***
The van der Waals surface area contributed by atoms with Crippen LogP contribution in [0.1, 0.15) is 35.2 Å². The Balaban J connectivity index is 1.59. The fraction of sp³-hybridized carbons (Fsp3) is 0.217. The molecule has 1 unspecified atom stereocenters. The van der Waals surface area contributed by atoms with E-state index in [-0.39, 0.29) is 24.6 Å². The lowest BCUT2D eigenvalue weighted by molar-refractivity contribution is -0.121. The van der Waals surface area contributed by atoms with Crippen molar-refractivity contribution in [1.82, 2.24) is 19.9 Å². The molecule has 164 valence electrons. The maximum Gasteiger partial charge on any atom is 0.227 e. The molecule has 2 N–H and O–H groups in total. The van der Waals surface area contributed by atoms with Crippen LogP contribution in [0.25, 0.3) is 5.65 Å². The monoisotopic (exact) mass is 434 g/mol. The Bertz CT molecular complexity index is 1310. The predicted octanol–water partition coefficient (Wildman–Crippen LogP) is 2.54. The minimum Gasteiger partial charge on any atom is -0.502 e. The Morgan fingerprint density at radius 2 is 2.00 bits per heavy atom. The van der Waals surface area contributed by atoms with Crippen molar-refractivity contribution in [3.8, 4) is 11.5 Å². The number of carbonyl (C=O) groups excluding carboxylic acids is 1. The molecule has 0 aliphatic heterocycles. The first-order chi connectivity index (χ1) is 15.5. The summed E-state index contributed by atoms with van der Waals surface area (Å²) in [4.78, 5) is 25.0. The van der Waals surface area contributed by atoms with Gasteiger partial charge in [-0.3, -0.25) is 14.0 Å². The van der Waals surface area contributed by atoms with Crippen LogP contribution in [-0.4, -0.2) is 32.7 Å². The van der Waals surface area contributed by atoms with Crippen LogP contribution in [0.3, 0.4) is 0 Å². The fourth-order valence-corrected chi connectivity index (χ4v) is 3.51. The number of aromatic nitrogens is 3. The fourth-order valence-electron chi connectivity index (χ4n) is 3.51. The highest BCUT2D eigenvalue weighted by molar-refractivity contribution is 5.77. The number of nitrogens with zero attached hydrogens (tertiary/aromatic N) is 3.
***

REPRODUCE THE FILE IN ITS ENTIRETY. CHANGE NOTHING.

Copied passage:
The van der Waals surface area contributed by atoms with Crippen LogP contribution in [0.1, 0.15) is 35.2 Å². The Balaban J connectivity index is 1.59. The fraction of sp³-hybridized carbons (Fsp3) is 0.217. The molecule has 1 unspecified atom stereocenters. The van der Waals surface area contributed by atoms with E-state index in [-0.39, 0.29) is 24.6 Å². The lowest BCUT2D eigenvalue weighted by molar-refractivity contribution is -0.121. The van der Waals surface area contributed by atoms with Crippen molar-refractivity contribution in [1.82, 2.24) is 19.9 Å². The molecule has 164 valence electrons. The maximum Gasteiger partial charge on any atom is 0.227 e. The molecule has 2 N–H and O–H groups in total. The van der Waals surface area contributed by atoms with Crippen LogP contribution in [0.25, 0.3) is 5.65 Å². The monoisotopic (exact) mass is 434 g/mol. The Bertz CT molecular complexity index is 1310. The predicted octanol–water partition coefficient (Wildman–Crippen LogP) is 2.54. The minimum Gasteiger partial charge on any atom is -0.502 e. The Morgan fingerprint density at radius 2 is 2.00 bits per heavy atom. The van der Waals surface area contributed by atoms with Crippen molar-refractivity contribution in [3.8, 4) is 11.5 Å². The number of carbonyl (C=O) groups excluding carboxylic acids is 1. The molecule has 0 aliphatic heterocycles. The first-order chi connectivity index (χ1) is 15.5. The summed E-state index contributed by atoms with van der Waals surface area (Å²) in [4.78, 5) is 25.0. The van der Waals surface area contributed by atoms with Gasteiger partial charge in [-0.3, -0.25) is 14.0 Å². The van der Waals surface area contributed by atoms with Crippen LogP contribution in [-0.4, -0.2) is 32.7 Å². The van der Waals surface area contributed by atoms with Crippen LogP contribution in [0.3, 0.4) is 0 Å². The fourth-order valence-corrected chi connectivity index (χ4v) is 3.51. The number of aromatic nitrogens is 3. The fourth-order valence-electron chi connectivity index (χ4n) is 3.51. The highest BCUT2D eigenvalue weighted by molar-refractivity contribution is 5.77. The number of nitrogens with zero attached hydrogens (tertiary/aromatic N) is 3.